Eric Trinidad: That's awesome.


Jonathan Torres: Sender portal?


Marcel Becker: We call it Sender Hub.


Jonathan Torres: Sender Hub. I was close. I felt it.


Marcel Becker: Postmaster side, whatever you want to call it. Any of these URLs work as well.,, Whatever, all of it works.


Jonathan Torres: Awesome as insight grows. And I know like senders are always curious about that. And you know, the more information you can get from any source is really good. So, you know, we always suggest to do that, you know, just to kind of rather throw it out there as free advice. When it comes to the error messages. I know there's already failures that that we notice and error codes that we kind of pay attention is going to be a whole new set of error codes that are going to be informative of, you know, what exactly is happening and why messages might be deferred or blocked.


Marcel Becker: Yes, they will be. So for some of the new things, when we talk about unsubscribe link enforcement, we will have new error codes specifically telling you that, you know, this is being bounced or throttled or whatever because the unsubscribe link is not there. Right. Or it's being bounced because you're not authenticating the email right, but probably already are seeing this with Gmail. Other areas like your spam rates. Like I said, this is nothing new, we just put the number out there. But we already doing this today. So if you're getting a TSS04, I think thats the famous error code. That is most likely because you're close to an unfavorable spam rate. Similarly, some of the DNS RFC requirements. We are already rejecting email if your email is not meeting some RFC requirements and we tell you why.


Jonathan Torres: One of the other ones that I know people have been really fixated on is the 500 message per day threshold.


Marcel Becker: 5000.


Jonathan Torres: Yes. Thank you. Thank you. I know I've already heard you say this and I'm going to spit it out. And then just to confirm, I heard you correctly, because sometimes my ears don't work to well. Really that that 5000 messages per day is, you know, kind of like a posted number or something we can kind of like use as a guidance. But if you're sending in bulk to a lot of recipients and, you know, similar messages that are going out, that is going to be bulk sending, that you are considered a bulk sender at that point, is that right?


Marcel Becker: You are. And there was a reason why I actually did not put a number out there. Gmail, they did. And I think might be regretting it. But I think we were aligned with Gmail and us. So no there is no hard number. It's not 5000 or 6000, 4000. Right? For many reasons. One of which is, it's not like when you're sending 4999, but you don't have to follow any of these requirements. Right? No. If you're sending a lot of the same emails to a lot of people, you're a bulk sender, period, and you will have to meet these requirements. Yeah, that's pretty much it. And it's in the thousands, right? People should know if they are a bulk sender. I mean, if you're a small mom and pop shop and maybe send a few hundred emails and or it's just coordinating things or even small mailing lists like no youre not a bulk sender. Also if, because we get these questions as well, like you are a company and you have people individual emails from the same domain to a lot of other people. Right. That's not bulk mail, right? That's people to people messages, just because they're sending a lot. It's not bulk mail. Right. It's you're sending the same message to a lot of people. Essentially you printed a flier and then you're distributing it. Whether you're distributing 1000 or 10,000, you're still distributing a flier and it's still marketing stuff.


Eric Trinidad: So just in case people were thinking about gaming the system.


Jonathan Torres: Don't.


Eric Trinidad: Don't even try.


Marcel Becker: Yeah, that's all ready the thing as well, Right? Snowshoeing and all of these things that's already happening where people think, hey, you should send the same message from like 5000 different IP addresses. Nobody will notice. No, we will find you. You're still a bulk sender.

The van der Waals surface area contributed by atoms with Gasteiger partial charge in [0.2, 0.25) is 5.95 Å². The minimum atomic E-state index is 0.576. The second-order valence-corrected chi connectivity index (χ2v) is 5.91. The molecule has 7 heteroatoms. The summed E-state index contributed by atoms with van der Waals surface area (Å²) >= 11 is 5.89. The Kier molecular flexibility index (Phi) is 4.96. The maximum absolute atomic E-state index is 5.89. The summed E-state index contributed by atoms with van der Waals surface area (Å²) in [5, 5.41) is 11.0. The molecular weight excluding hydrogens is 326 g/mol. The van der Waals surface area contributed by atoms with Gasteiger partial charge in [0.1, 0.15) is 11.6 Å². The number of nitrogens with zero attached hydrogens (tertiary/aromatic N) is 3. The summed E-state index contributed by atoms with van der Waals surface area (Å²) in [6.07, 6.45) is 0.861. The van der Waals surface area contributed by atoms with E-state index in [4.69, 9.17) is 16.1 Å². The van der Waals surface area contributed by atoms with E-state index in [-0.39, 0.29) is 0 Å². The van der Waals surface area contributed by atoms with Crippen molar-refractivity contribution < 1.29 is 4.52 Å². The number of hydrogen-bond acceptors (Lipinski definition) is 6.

Eric Trinidad: Yeah. Yeah.


Jonathan Torres: It's funny the way that logic tends to spread around. They think they've outsmarted the system. But really, no.


Eric Trinidad: Well Marcel I know we're coming up here on time. I wanted to say again, thanks just for coming out and speaking with us today. If people want to find out more information, I know we have a sender hub, but any other documentation that people should review out there?


Marcel Becker: Yeah, I would say watch the space, watch our blog. I believe. Otherwise go to We will be updating the best practices page with the actual requirements soon within the next couple of weeks. Like I said, we wanted to wait for a little bit more input. I was vague on purpose on the blog post, but we will put more details on there. Otherwise already go to the sender hub there are all the best practices, like essentially all requirements we have, which we will be enforcing are already documented there and there are links to what does DKIM mean? How does DMARC work? What's SPF? Right. RFC 8058 how does it work? All of that is already documented. You don't have to wait for us to update this. Plus you know Gmail page same thing. They have a very very good page up there with links to more information and go there right now and read through it.


Jonathan Torres: Yeah don't wait.


Eric Trinidad: Yeah. Act now.


Eric Trinidad: Well, once we confirm that Thomas will put it in our show notes here. He'll be able to distribute that information nationwide. Thomas, if people want to find out where this documentation can be found, where can they go?


Thomas Knierien: Yeah. Ladies and gentlemen, you can also reach out to us and look at the podcast at We will make sure that we have these resources and links that Marcel was talking about today in the show description. So you can follow along stay up to date with all these things coming down the line. And with that being said, up next, we're going to have Chad White talking about his new book and talking about the email marketing side of this update and how it's going to affect email marketers and stuff like that. And then after we're going to have our friends over from DMARCIAN on to talk about the DMARC side of this whole update. So stick around and make sure you're still listening.


Eric Trinidad: Right on. Again, Marcel, thanks again for your time. Appreciate you. And hopefully we'll see you in the bay soon.


Marcel Becker: Thank you. And looking forward to it and more philosophical conversation.


Eric Trinidad: Yeah.


Jonathan Torres: I love it.


Eric Trinidad: Thanks, everyone.